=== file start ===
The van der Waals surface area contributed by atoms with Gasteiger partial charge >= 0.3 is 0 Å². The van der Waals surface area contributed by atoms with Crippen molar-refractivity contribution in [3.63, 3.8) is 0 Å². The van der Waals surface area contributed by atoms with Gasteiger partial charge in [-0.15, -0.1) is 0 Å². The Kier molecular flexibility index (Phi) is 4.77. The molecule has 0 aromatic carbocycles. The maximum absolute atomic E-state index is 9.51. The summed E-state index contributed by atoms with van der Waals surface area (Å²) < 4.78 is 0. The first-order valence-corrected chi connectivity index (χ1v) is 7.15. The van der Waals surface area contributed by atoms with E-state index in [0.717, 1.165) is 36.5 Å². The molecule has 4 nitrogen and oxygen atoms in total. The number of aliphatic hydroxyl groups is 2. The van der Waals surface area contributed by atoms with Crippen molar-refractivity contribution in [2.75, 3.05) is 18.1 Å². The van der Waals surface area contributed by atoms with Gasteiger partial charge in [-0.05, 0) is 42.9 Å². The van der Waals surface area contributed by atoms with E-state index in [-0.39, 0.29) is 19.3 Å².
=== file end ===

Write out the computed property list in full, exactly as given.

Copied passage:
The van der Waals surface area contributed by atoms with Gasteiger partial charge >= 0.3 is 0 Å². The van der Waals surface area contributed by atoms with Crippen molar-refractivity contribution in [3.63, 3.8) is 0 Å². The van der Waals surface area contributed by atoms with Gasteiger partial charge in [-0.15, -0.1) is 0 Å². The Kier molecular flexibility index (Phi) is 4.77. The molecule has 0 aromatic carbocycles. The maximum absolute atomic E-state index is 9.51. The summed E-state index contributed by atoms with van der Waals surface area (Å²) < 4.78 is 0. The first-order valence-corrected chi connectivity index (χ1v) is 7.15. The van der Waals surface area contributed by atoms with E-state index in [0.717, 1.165) is 36.5 Å². The molecule has 4 nitrogen and oxygen atoms in total. The number of aliphatic hydroxyl groups is 2. The van der Waals surface area contributed by atoms with Crippen molar-refractivity contribution in [2.75, 3.05) is 18.1 Å². The van der Waals surface area contributed by atoms with Gasteiger partial charge in [-0.05, 0) is 42.9 Å². The van der Waals surface area contributed by atoms with E-state index in [-0.39, 0.29) is 19.3 Å².